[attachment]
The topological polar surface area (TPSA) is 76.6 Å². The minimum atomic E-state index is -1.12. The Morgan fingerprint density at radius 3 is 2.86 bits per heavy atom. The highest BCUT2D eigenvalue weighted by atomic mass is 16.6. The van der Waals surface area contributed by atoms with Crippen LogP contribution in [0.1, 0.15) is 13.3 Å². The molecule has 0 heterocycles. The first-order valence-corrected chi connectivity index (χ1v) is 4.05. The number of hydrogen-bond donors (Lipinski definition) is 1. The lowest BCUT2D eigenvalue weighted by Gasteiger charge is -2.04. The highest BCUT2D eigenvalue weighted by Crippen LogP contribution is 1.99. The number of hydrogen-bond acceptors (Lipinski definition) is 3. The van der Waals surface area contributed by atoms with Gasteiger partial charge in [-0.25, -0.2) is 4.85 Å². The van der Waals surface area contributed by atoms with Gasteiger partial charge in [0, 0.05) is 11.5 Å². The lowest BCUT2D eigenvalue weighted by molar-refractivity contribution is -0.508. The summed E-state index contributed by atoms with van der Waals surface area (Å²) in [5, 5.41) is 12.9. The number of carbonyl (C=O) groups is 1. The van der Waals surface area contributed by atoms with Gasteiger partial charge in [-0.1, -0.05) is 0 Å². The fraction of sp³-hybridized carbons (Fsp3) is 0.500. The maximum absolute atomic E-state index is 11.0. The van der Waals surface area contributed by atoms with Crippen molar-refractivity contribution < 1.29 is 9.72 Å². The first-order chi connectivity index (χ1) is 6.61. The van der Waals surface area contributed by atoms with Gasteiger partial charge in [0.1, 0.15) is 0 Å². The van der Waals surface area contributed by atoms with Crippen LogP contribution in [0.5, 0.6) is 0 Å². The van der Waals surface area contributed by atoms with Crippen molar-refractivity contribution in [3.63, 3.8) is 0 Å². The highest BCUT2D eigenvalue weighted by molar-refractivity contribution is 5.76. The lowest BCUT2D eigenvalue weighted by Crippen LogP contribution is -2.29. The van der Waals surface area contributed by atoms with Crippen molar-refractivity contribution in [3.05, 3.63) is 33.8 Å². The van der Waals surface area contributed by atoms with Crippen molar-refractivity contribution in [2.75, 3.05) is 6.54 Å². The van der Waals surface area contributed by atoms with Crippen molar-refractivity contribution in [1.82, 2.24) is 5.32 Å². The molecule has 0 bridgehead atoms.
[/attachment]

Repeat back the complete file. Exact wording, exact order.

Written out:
The topological polar surface area (TPSA) is 76.6 Å². The minimum atomic E-state index is -1.12. The Morgan fingerprint density at radius 3 is 2.86 bits per heavy atom. The highest BCUT2D eigenvalue weighted by atomic mass is 16.6. The van der Waals surface area contributed by atoms with Crippen LogP contribution in [0.1, 0.15) is 13.3 Å². The molecule has 0 heterocycles. The first-order valence-corrected chi connectivity index (χ1v) is 4.05. The number of hydrogen-bond donors (Lipinski definition) is 1. The lowest BCUT2D eigenvalue weighted by Gasteiger charge is -2.04. The highest BCUT2D eigenvalue weighted by Crippen LogP contribution is 1.99. The number of hydrogen-bond acceptors (Lipinski definition) is 3. The van der Waals surface area contributed by atoms with Gasteiger partial charge in [-0.25, -0.2) is 4.85 Å². The van der Waals surface area contributed by atoms with Gasteiger partial charge in [0, 0.05) is 11.5 Å². The lowest BCUT2D eigenvalue weighted by molar-refractivity contribution is -0.508. The summed E-state index contributed by atoms with van der Waals surface area (Å²) in [5, 5.41) is 12.9. The number of carbonyl (C=O) groups is 1. The van der Waals surface area contributed by atoms with Gasteiger partial charge in [-0.1, -0.05) is 0 Å². The fraction of sp³-hybridized carbons (Fsp3) is 0.500. The maximum absolute atomic E-state index is 11.0. The van der Waals surface area contributed by atoms with Crippen molar-refractivity contribution < 1.29 is 9.72 Å². The first-order chi connectivity index (χ1) is 6.61. The van der Waals surface area contributed by atoms with Gasteiger partial charge in [0.1, 0.15) is 0 Å². The van der Waals surface area contributed by atoms with Crippen LogP contribution in [0.5, 0.6) is 0 Å². The van der Waals surface area contributed by atoms with Crippen molar-refractivity contribution in [3.63, 3.8) is 0 Å². The highest BCUT2D eigenvalue weighted by molar-refractivity contribution is 5.76. The lowest BCUT2D eigenvalue weighted by Crippen LogP contribution is -2.29. The van der Waals surface area contributed by atoms with Crippen molar-refractivity contribution in [3.05, 3.63) is 33.8 Å². The van der Waals surface area contributed by atoms with Crippen molar-refractivity contribution in [2.75, 3.05) is 6.54 Å². The van der Waals surface area contributed by atoms with Crippen molar-refractivity contribution in [1.82, 2.24) is 5.32 Å². The molecule has 0 bridgehead atoms.